“I know how businesses work!” He began counting on his fingers, “I know that nothing is free. I know that your grandpa isn’t making the inhalers by hand. Someone’s doing it for him. That means he’s either buying them, or he has people working for him to make them. That means money!”
“Maybe he’s paying them himself.”
“And how long can he keep that up? Spending money without getting any back? All that’ll accomplish is getting him kicked to the streets. Trust me, he needs to sell them if he wants this to work.”
“If that’s how it has to be, then fine,” I said. “But I’d still rather him be the one to be making that money, not you.”
“He won’t. Your grandfather may have good intentions, but he couldn’t manage a bag of cotton balls! He’s too timid, not forceful enough. If you want to run a business, you have to be dominant! Assertive! Like me.”
I bit my lip. As much as his ego stroking made me want to throw up, he was making a weird sort of sense. I didn’t know anything about running a business, but I did know that Grandpa Teddy almost had a nervous breakdown every time he had to talk in front of the council. The idea of him giving orders to an entire company’s worth of people…he’d probably have a heart attack before the company even had a chance to go bankrupt.
“And what happens to my grandpa?” I asked.
Ichabod shrugged. “Nothing. He gets to watch his idea help people without having to do any of the hard work.”
“You could be business partners,” I suggested. “Co-owners, or—”
“No, Henrietta.” Ichabod drew himself up like a king in his throne. “Ichabod Hench doesn’t share. What Ichabod Hench owns, only Ichabod Hench owns!”
I scowled at him. “Wow. For a second there, you almost made me think you had a heart.”
He ignored the taunt. “So, here’s my offer: you find out how he’s doing this. His methods, machines, recipes, whatever there is to find, and you get it to me.”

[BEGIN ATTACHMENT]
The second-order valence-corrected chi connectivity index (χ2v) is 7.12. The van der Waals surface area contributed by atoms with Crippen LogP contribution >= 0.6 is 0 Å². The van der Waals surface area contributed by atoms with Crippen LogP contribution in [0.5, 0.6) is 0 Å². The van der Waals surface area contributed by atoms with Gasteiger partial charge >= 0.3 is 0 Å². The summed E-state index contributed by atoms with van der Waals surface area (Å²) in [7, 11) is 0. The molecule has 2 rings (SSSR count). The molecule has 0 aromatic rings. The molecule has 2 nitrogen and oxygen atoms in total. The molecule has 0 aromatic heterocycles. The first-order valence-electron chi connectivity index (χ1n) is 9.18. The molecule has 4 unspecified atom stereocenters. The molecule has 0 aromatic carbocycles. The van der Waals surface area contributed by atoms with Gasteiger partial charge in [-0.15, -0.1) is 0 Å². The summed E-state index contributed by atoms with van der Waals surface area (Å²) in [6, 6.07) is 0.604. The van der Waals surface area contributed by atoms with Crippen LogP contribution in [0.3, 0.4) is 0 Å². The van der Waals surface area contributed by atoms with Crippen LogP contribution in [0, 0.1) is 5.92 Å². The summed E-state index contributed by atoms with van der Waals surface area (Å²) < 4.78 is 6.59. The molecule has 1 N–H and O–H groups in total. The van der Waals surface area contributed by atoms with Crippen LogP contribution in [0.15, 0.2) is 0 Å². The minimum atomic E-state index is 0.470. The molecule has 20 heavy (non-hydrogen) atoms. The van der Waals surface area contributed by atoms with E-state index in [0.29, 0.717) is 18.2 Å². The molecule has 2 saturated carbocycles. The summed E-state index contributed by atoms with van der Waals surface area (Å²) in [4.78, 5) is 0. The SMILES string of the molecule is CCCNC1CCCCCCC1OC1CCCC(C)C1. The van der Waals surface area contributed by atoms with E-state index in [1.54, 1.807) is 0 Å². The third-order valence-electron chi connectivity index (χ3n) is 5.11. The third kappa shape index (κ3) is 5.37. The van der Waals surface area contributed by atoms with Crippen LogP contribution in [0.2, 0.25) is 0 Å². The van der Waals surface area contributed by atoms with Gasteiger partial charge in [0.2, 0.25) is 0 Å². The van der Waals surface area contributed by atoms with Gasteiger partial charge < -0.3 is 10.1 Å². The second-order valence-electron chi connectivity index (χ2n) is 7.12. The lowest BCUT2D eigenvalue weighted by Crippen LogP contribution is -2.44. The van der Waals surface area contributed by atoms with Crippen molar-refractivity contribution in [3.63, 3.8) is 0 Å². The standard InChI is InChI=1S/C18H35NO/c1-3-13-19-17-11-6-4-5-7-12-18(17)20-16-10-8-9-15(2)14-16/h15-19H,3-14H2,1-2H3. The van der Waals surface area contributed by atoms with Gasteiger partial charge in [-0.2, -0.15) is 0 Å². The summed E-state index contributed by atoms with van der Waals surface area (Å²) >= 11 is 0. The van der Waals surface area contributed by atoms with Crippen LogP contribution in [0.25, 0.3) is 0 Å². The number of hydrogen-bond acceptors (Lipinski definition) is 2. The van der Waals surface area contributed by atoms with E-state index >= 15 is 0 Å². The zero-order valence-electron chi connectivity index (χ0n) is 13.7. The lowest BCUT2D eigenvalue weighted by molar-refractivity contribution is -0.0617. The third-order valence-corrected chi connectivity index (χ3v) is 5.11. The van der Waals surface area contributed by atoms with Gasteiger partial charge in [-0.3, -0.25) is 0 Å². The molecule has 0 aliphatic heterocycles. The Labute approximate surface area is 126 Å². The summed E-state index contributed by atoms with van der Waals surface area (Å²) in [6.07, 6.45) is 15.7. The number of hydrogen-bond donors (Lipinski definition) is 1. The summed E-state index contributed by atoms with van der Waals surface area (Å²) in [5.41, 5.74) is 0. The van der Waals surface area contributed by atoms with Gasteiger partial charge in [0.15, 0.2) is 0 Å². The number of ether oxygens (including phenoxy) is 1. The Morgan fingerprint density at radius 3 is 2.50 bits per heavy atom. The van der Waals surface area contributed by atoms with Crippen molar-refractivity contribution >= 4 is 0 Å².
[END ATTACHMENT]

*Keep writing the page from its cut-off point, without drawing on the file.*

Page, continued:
“And when I say no?”
“Then you stop being the Hunter.” He locked eyes with me. “Tonight.”
My heart sank into my stomach.
“I see you understand what’s at stake here. Good. Do what I say, and all three of us get what we want. You get to keep the job that’s so precious to you. I get to open a successful new business. And your grandfather gets to know that his idea is helping klaons all over existence.”
“Master Hench?” Garson said from the front seat. “We’re here.”
I vaguely felt the limo stop moving, and a glance out the window showed me that we were parked just in front of my house.
“I’ll give you a while to think about it,” said Ichabod.
“How kind of you,” I grumbled, standing up. “Come on, Ethan. This place stinks worse than we do.”
I made my way to the door, with Ethan right behind me.
“What’s more important, Henrietta?” Ichabod asked when I opened the door. “Your family, or the people your family wants to help?”
I paused, then stepped outside without replying. The fresh air and blue sky seemed a lot less cheerful now than they had earlier.
“Or maybe,” he went on, “being the Hunter is what’s most important. Either way, I hope you’re smart enough to make the right choice. I’ll be in touch.”
With that, the door shut on its own, and the limo pulled away. I watched, holding my breath until it turned the corner and vanished from sight.
“Henry?” Ethan asked. “You okay?”
“Let’s go inside,” I said numbly. “I need a shower.”